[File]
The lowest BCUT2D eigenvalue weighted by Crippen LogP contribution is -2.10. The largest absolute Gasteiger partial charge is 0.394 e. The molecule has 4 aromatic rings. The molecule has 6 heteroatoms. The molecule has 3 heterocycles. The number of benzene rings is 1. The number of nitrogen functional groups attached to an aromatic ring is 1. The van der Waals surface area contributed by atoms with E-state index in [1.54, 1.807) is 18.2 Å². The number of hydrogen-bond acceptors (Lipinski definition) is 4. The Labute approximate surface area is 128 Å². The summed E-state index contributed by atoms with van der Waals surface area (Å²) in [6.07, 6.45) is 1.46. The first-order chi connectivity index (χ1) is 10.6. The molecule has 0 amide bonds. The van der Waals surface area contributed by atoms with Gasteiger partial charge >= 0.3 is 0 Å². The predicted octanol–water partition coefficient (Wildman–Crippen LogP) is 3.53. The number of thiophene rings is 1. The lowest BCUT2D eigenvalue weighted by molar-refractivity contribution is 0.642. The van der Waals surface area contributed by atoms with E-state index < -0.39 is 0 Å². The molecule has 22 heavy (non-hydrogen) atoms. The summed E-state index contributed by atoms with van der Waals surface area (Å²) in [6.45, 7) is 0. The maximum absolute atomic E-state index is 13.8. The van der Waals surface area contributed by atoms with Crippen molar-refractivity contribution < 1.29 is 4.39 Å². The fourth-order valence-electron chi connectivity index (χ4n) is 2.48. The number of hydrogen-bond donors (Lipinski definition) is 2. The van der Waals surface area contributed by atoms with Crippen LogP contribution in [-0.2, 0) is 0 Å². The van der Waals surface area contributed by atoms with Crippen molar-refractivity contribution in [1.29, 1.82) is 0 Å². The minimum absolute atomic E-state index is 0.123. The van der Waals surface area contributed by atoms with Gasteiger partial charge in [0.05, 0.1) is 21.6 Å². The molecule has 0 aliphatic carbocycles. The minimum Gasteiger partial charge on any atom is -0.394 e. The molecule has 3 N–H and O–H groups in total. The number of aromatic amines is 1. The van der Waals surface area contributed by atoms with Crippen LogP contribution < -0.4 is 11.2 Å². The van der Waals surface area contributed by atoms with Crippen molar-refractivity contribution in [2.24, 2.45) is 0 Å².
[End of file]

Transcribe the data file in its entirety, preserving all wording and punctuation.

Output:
The lowest BCUT2D eigenvalue weighted by Crippen LogP contribution is -2.10. The largest absolute Gasteiger partial charge is 0.394 e. The molecule has 4 aromatic rings. The molecule has 6 heteroatoms. The molecule has 3 heterocycles. The number of benzene rings is 1. The number of nitrogen functional groups attached to an aromatic ring is 1. The van der Waals surface area contributed by atoms with E-state index in [1.54, 1.807) is 18.2 Å². The number of hydrogen-bond acceptors (Lipinski definition) is 4. The Labute approximate surface area is 128 Å². The summed E-state index contributed by atoms with van der Waals surface area (Å²) in [6.07, 6.45) is 1.46. The first-order chi connectivity index (χ1) is 10.6. The molecule has 0 amide bonds. The van der Waals surface area contributed by atoms with Gasteiger partial charge >= 0.3 is 0 Å². The predicted octanol–water partition coefficient (Wildman–Crippen LogP) is 3.53. The number of thiophene rings is 1. The lowest BCUT2D eigenvalue weighted by molar-refractivity contribution is 0.642. The van der Waals surface area contributed by atoms with E-state index < -0.39 is 0 Å². The molecule has 22 heavy (non-hydrogen) atoms. The summed E-state index contributed by atoms with van der Waals surface area (Å²) in [6.45, 7) is 0. The maximum absolute atomic E-state index is 13.8. The van der Waals surface area contributed by atoms with Crippen molar-refractivity contribution < 1.29 is 4.39 Å². The fourth-order valence-electron chi connectivity index (χ4n) is 2.48. The number of hydrogen-bond donors (Lipinski definition) is 2. The van der Waals surface area contributed by atoms with Crippen LogP contribution in [-0.2, 0) is 0 Å². The van der Waals surface area contributed by atoms with Crippen molar-refractivity contribution in [1.29, 1.82) is 0 Å². The minimum absolute atomic E-state index is 0.123. The van der Waals surface area contributed by atoms with Gasteiger partial charge in [0.05, 0.1) is 21.6 Å². The molecule has 0 aliphatic carbocycles. The minimum Gasteiger partial charge on any atom is -0.394 e. The molecule has 3 N–H and O–H groups in total. The number of aromatic amines is 1. The van der Waals surface area contributed by atoms with Crippen LogP contribution < -0.4 is 11.2 Å². The van der Waals surface area contributed by atoms with Crippen molar-refractivity contribution in [2.24, 2.45) is 0 Å².